According to Māori folklore and historical accounts the Whai was one of the children of Punga, who was the son of Tangaroa (God of the Sea). Punga was said to have been the father of all nasty and ugly creatures. For some the Stingray was also considered a kaitiaki or guardian figure that accompanied the waka (canoe) on voyages such as the great migration from the spiritual homeland of Hawaiki. Often the Stingray is perceived as being one of the more dangerous fish of the ocean and for some the mere sight of one will entice fear. However contrary to its name and reputation, Stingrays are quite calm and docile creatures and will only use their barbed tail in defense if ever they feel threatened or are provoked.
They have an unusual but very sleek and interesting form that determines the way in which they glide through the water. When they move it appears smooth and effortless resembling that of an underwater bird flying in slow motion. It is a creature to be admired for its grace but definitely to be treated with the utmost respect.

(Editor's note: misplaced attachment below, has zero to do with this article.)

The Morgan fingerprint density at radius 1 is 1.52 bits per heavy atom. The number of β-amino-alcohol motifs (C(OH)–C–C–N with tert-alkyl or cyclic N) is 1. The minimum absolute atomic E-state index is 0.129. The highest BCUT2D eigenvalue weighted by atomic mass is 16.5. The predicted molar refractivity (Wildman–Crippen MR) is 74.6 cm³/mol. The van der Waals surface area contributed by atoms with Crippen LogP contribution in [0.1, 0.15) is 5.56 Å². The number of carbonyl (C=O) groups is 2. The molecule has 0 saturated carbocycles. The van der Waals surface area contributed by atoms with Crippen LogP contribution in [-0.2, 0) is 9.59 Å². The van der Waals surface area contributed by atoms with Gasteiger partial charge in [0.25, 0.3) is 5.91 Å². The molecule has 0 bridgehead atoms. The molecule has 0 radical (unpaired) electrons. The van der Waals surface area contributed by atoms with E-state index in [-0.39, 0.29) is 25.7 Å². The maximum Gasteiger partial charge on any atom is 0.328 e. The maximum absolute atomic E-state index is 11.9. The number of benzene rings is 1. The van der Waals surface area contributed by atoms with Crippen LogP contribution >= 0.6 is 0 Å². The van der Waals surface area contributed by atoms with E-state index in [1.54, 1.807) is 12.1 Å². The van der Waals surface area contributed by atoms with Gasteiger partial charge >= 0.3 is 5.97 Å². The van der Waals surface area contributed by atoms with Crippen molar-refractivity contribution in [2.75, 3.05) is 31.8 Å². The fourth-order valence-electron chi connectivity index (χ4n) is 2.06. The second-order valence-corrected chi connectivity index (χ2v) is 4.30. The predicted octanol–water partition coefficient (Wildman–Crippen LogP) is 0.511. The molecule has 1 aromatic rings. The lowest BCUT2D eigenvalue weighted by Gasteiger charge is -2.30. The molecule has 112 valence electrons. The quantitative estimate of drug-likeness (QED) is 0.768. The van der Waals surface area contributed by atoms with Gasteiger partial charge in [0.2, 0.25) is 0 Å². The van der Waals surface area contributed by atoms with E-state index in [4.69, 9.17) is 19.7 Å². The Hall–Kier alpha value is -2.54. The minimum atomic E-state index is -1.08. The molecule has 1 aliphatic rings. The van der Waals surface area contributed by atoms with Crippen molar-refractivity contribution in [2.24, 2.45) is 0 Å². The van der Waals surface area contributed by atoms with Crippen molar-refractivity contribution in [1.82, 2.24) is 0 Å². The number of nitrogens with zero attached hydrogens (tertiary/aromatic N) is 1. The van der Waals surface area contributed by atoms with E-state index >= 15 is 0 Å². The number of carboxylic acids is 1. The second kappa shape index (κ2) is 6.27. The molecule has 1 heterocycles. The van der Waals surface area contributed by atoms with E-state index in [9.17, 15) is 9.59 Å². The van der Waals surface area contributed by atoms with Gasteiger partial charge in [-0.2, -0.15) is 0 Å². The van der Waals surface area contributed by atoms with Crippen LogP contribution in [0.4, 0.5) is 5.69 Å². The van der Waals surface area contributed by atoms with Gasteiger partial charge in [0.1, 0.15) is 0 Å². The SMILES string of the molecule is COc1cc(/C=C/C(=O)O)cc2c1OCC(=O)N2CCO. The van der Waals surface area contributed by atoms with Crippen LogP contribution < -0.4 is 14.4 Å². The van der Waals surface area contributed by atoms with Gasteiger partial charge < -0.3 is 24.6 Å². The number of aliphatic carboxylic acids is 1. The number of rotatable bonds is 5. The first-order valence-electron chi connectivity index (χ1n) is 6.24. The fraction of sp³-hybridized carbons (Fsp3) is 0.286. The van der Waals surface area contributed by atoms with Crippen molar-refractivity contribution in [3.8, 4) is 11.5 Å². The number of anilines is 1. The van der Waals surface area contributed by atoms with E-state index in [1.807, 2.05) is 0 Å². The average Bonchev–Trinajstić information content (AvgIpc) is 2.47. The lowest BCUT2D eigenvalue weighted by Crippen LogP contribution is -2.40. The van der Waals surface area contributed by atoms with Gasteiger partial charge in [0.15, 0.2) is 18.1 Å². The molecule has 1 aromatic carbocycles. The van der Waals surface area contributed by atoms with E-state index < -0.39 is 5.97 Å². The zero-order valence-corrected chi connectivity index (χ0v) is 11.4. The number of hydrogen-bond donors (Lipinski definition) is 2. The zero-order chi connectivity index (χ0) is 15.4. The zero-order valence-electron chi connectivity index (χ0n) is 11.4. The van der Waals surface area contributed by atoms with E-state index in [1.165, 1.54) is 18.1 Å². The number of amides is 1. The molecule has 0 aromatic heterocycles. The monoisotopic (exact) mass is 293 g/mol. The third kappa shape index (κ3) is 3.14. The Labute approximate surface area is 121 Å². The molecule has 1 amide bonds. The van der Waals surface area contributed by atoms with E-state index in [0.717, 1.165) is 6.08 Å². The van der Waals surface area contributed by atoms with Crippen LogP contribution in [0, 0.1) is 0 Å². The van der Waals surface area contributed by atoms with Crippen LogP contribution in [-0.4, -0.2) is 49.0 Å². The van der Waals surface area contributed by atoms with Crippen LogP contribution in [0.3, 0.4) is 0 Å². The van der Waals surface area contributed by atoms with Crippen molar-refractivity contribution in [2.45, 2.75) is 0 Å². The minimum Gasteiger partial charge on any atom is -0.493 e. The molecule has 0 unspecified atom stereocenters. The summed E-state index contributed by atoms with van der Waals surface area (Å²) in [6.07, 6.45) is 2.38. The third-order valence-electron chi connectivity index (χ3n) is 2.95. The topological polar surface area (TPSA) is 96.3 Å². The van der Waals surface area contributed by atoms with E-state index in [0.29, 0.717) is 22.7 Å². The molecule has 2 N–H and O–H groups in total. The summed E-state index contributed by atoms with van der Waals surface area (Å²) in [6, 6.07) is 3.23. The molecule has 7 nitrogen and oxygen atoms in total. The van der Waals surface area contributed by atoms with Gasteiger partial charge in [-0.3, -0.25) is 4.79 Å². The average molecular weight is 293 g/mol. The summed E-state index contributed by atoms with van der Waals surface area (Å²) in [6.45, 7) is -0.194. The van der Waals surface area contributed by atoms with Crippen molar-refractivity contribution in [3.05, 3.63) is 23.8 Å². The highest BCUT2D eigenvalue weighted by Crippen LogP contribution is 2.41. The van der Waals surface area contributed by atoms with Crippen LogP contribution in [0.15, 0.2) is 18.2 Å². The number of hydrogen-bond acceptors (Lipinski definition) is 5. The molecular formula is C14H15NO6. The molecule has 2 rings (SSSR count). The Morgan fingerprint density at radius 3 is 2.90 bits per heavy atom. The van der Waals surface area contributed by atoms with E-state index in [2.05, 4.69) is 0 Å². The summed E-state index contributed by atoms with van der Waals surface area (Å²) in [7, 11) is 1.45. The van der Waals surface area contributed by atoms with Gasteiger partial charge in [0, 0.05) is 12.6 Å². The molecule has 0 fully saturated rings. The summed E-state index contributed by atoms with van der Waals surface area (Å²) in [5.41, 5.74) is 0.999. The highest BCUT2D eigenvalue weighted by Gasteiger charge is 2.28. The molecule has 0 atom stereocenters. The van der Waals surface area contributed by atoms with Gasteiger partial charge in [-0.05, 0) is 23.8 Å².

Todd attended Te Aute Boys College in Hawkes Bay from 1987 to 1991 and quickly excelled in art. In 1995, he completed the Diploma of Art, Craft and Māori Design at Waiariki Institute of Technology in Rotorua; he majored in woodcarving/sculpture and graduated with honours. It was during this time that he met Roi Toia, who was teaching there. Roi, impressed with his talent, invited Todd to apprentice with him. They continue to work together, but Todd has forged his own style and direction in carving, with commissioned pieces residing in collections in the United States, Canada, Australia and the Netherlands. He participated in Kiwa: Pacific Connections (2003) in Vancouver, Canada.
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